I have been an idiot, for about 25 years.
For those that know me this will come as little surprise and even by my own low standards it’s a pretty long time, but for at least half of my life I have been doing it wrong.
I’ve enjoyed racing cyclo-cross on and off and with varying levels of commitment and success for at least a quarter century now, my first race was on a bike that was a smidge too big, was definitely more towards the touring spectrum of machine and had way too tall a gearing for the incredibly muddy and painfully hilly conditions round the local park. I still remember the grace and fluidity with which the two leaders lapped me as I stumble flailed over a fallen log. But painful flashbacks aside I was hooked.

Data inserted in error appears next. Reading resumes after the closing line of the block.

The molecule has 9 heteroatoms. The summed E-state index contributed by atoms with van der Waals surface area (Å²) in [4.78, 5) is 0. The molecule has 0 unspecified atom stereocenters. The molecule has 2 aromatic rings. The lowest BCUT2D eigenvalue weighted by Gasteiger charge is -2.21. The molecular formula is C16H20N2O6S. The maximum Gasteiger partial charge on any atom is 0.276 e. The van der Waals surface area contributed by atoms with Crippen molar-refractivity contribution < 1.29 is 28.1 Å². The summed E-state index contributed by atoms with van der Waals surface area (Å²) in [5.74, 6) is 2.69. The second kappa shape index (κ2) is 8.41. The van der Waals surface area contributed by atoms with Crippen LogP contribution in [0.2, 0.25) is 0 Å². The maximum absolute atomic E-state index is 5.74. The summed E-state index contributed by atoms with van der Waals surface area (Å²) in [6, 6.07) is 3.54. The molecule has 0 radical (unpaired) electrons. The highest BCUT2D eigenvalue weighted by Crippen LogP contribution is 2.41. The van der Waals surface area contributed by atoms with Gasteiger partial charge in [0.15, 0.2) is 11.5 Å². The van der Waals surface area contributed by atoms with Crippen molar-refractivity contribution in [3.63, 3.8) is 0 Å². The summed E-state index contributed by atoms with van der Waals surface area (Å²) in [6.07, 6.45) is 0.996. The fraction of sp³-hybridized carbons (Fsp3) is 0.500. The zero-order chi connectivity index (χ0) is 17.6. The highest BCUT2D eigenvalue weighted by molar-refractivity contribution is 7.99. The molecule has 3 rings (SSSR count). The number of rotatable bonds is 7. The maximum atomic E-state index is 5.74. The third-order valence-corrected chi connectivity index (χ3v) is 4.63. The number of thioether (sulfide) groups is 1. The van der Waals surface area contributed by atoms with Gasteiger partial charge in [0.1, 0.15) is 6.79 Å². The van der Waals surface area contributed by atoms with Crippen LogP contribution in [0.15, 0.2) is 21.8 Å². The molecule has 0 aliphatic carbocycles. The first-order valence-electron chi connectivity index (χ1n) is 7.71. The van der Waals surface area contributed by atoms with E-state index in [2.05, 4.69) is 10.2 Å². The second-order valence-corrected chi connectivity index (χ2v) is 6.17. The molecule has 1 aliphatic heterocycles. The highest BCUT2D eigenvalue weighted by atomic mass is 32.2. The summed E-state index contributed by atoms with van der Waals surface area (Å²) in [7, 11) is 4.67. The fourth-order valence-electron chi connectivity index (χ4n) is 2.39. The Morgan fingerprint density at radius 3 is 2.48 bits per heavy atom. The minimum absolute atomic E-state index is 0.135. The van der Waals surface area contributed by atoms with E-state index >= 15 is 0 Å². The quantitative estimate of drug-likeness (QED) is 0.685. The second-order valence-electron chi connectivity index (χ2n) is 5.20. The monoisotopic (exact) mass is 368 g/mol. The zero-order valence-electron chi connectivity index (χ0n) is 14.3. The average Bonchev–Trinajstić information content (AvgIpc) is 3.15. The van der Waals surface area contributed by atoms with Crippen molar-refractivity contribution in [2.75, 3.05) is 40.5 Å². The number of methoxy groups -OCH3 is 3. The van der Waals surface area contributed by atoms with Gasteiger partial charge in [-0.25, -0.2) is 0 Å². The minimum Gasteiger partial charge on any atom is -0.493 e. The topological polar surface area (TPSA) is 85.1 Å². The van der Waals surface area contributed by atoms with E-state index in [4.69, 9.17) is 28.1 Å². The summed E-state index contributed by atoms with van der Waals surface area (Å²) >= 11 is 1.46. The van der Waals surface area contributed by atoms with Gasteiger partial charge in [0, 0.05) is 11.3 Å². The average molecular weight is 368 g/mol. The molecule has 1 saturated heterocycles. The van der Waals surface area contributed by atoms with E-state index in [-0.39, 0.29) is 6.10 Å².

Between then and now I’ve done a handful of CX races a year, sort of keenly in that I’ve done ok with not too much scrolling down the results page to find myself, and whilst I love it to bits it’s not been something I’ve invested too much in; it’s more of a motivational tool to keep riding through the winter than anything else. I’ve never done any specific training, remount drills, running practice or stuff like that, and even though I’ve always had more than one CX bike in the shed/spare room I’ve never felt thick enough within in the sport to dedicate myself and my racing to a set of tubular tyre wheels, a piece of equipment deemed essentially necessary if you’re at all serious. The short season and lack of committing to a whole series of races - mainly the struggle in justifying the travel/ride ratio to and from an hour-long race - have always been a legitimate barrier to the expense of a special set of wheels, it just wasn’t financially viable, and I didn’t get punctures that often whilst racing. Things were fine just as they were. Meh.